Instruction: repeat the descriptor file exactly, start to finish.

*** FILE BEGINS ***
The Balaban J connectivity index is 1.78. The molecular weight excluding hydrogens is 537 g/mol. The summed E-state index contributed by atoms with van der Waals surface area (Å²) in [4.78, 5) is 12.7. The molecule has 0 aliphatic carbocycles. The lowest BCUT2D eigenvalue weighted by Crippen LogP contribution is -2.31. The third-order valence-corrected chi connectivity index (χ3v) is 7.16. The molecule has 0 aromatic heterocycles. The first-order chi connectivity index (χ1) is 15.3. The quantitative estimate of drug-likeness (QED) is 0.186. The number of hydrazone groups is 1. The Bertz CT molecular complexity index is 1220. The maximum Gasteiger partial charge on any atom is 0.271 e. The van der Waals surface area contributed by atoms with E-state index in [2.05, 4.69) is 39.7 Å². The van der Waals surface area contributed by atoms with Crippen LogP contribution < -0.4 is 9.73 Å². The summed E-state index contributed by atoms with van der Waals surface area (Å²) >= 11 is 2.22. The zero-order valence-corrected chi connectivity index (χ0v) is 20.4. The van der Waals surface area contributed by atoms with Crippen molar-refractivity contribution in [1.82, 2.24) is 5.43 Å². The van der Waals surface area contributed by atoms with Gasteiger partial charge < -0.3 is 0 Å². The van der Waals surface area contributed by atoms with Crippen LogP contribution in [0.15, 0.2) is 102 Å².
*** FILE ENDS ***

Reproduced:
The Balaban J connectivity index is 1.78. The molecular weight excluding hydrogens is 537 g/mol. The summed E-state index contributed by atoms with van der Waals surface area (Å²) in [4.78, 5) is 12.7. The molecule has 0 aliphatic carbocycles. The lowest BCUT2D eigenvalue weighted by Crippen LogP contribution is -2.31. The third-order valence-corrected chi connectivity index (χ3v) is 7.16. The molecule has 0 aromatic heterocycles. The first-order chi connectivity index (χ1) is 15.3. The quantitative estimate of drug-likeness (QED) is 0.186. The number of hydrazone groups is 1. The Bertz CT molecular complexity index is 1220. The maximum Gasteiger partial charge on any atom is 0.271 e. The van der Waals surface area contributed by atoms with E-state index in [2.05, 4.69) is 39.7 Å². The van der Waals surface area contributed by atoms with Crippen LogP contribution < -0.4 is 9.73 Å². The summed E-state index contributed by atoms with van der Waals surface area (Å²) >= 11 is 2.22. The zero-order valence-corrected chi connectivity index (χ0v) is 20.4. The van der Waals surface area contributed by atoms with Crippen molar-refractivity contribution in [1.82, 2.24) is 5.43 Å². The van der Waals surface area contributed by atoms with Gasteiger partial charge < -0.3 is 0 Å². The van der Waals surface area contributed by atoms with Crippen LogP contribution in [0.15, 0.2) is 102 Å².